By Terrence McCoy
By Scott Fishman
By Deirdra Funcheon
By Allie Conti
By New Times Staff
By Ryan Pfeffer
By Deirdra Funcheon
By Kyle Swenson
It was a potentially dangerous time to be out and about in Miami. In 2009, the year Jaclyn died, nearly a dozen people were killed in or outside the city's clubs. In March, three people were shot outside Space, a club Portieles regularly played. In September, a young woman was shot in her car in the same area. There was a rash of shootings and stabbings in Miami Beach that summer and a shooting outside a Miami Gardens club in March that wounded five people. That violence has decreased in the years since.
But Jaclyn's parents hoped she would stay safe if they kept an eye on her and trusted her judgment. "She wasn't doing anything a million other kids didn't do," her father says. "One of the most difficult things for any parent is that you teach them the best you can, and then you have to let them go. You can't supervise them every single minute."
Jaclyn never suspected anything was wrong with her boyfriend. She would regularly text him declarations of love, which he would unfailingly return. The two talked constantly. In September 2009, they placed nearly 250 calls to one another, court records show. Jaclyn's friends didn't see anything troubling. To them, Portieles was the gregarious and generous Seasunz, who would drive them around the city and get them into clubs.
But as Portieles' relationship with Jaclyn progressed, his career stalled. After 2006, he struggled to get work because clubs became less interested in all-ages parties. Police and parents, wary of kids being exposed to alcohol and possibly worse, paid more attention to the events.
"Early part of the last decade, it was easy [to do an all-ages party]," says Vidal, the club scene veteran. "But as the legal situation changed, it became more of a risk."
Portieles attempted to break into the 21-and-up crowd, promoting events at Nocturnal in downtown Miami and Voodoo Lounge in Fort Lauderdale, but his efforts frequently went nowhere. "He got himself pigeonholed as the guy who threw all the underage parties," Vidal says. "Some people did give him chances, but he didn't produce for the adult market, so he fell back to what he knew."
Still, Portieles eked out enough work — an opening slot for the Crystal Method, a popular electronic group, in May 2009, or a promoter job with Ultra Music Festival — to keep things going. And he scored a gig in summer 2009 that he believed would make his career: an opening spot for Tiësto, a superstar DJ in the electronic dance music world, for an October 17 show in Fort Lauderdale at the Don Taft University Center Arena at Nova Southeastern University. At 30 years old and known for little else but DJing parties for high schoolers, Portieles must have felt like it was his last chance.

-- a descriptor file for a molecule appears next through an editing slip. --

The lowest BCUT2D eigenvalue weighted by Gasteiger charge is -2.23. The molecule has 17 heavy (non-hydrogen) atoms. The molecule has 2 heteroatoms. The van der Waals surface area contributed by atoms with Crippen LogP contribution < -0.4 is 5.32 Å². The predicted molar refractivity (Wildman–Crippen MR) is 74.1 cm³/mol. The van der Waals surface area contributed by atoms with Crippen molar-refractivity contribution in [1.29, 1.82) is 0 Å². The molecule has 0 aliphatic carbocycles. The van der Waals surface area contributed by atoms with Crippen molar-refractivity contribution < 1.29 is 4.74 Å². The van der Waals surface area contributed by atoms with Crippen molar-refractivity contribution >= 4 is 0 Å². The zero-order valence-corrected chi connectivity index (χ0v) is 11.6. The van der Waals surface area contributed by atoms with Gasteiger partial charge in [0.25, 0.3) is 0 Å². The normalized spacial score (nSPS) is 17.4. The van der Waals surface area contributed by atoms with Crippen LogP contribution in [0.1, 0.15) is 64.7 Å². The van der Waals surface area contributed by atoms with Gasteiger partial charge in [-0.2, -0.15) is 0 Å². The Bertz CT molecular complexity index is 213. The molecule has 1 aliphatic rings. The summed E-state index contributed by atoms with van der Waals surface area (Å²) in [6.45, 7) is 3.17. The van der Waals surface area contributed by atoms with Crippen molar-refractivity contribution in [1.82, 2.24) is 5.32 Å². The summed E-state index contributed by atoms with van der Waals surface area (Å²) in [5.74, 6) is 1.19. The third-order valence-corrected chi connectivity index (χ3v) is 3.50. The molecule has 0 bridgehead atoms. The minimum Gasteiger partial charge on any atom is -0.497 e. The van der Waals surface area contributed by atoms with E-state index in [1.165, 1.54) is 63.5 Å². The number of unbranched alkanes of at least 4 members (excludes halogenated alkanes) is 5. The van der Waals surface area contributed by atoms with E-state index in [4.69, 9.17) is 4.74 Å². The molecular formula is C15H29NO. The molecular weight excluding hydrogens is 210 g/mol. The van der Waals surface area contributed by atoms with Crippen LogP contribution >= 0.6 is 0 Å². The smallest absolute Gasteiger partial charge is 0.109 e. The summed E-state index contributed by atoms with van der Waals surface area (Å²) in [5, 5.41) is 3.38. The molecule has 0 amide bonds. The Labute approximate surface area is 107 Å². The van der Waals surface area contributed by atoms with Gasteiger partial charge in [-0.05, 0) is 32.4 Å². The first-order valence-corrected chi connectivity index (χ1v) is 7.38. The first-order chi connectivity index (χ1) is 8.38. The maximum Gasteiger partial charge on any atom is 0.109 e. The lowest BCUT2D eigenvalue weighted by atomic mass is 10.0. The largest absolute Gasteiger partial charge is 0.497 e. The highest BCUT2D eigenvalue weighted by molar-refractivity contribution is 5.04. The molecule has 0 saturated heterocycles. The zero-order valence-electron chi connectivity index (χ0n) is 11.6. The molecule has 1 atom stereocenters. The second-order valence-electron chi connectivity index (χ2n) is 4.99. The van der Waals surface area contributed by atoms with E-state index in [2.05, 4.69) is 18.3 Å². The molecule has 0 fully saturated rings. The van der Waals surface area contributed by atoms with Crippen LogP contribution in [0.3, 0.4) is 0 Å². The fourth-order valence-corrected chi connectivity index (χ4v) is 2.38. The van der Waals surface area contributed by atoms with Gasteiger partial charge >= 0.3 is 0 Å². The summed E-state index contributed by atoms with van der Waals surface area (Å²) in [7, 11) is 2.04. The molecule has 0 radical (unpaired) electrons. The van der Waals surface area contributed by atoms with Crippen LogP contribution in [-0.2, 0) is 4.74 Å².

But a week before it was scheduled to go on, the show was canceled due to poor ticket sales. Tiësto was already slated for a second show that night at Liv in South Beach; Portieles wasn't added to the bill for that.
Just as Portieles' life in music was coming to a grinding halt, his relationship with Jaclyn was also deteriorating. After graduating from Braddock in June 2009, she enrolled at FIU. The two were on and off throughout that year. They fought frequently via text message, and friends warned her to be wary. Still, she wanted to spend time with him. Portieles had even asked her to be a choreographer for the Tiësto show. On October 10, the two made plans to see Mark Knight, a DJ, at Space.
That night, Jaclyn dressed for a night out and then told her father she was leaving.
"I was sitting right here," Pablo Torrealba says, leaning back slightly in a beige leather chair in his living room. "We talked. She bent down and hugged me and kissed me. I told her to call me when she got there, to be safe. She said, 'Bye, Papi, and good night.' "
That was the last time he would see his daughter alive.
Around 6:30 p.m. on October 11, Portieles walked into the Miami-Dade Police Department's Midwest District Station in Doral and told the officer on duty, Oscar Perez, that he wanted to turn himself in. When Perez asked why, Portieles' response was simple.
"He says, 'Well, I've been driving around for the past three hours with my girlfriend, dead, in the car, and I don't know what else to do,' " Perez recalls.
A few hours earlier, Pablo Torrealba had contacted police to report his daughter missing. All morning, her friends and family had been trying unsuccessfully to call her. After two Miami-Dade officers met with Pablo, they issued an all-points bulletin for the last person Jaclyn's friends had seen her with: Juan Carlos Portieles.
When the DJ stumbled into the station and told Perez there was a dead girl in his car, the cop asked for his name. He responded, "Juan Carlos." The police had their man.
Police hurried outside to the car and found a girl with curly black hair, dressed in jeans pulled slightly down her hips and a black tank top, face-down on the front seat, kneeling on the floorboard. Bruises covered the left side of her body; bite marks dotted her left arm and shoulder. There were promotional fliers, coins, and blood everywhere — on the passenger seat, rear seats, and the right rear door handle, even on a copy of New Times. They also found pieces of Jaclyn's red acrylic nails, broken off in her fight with Portieles, littering the back seat.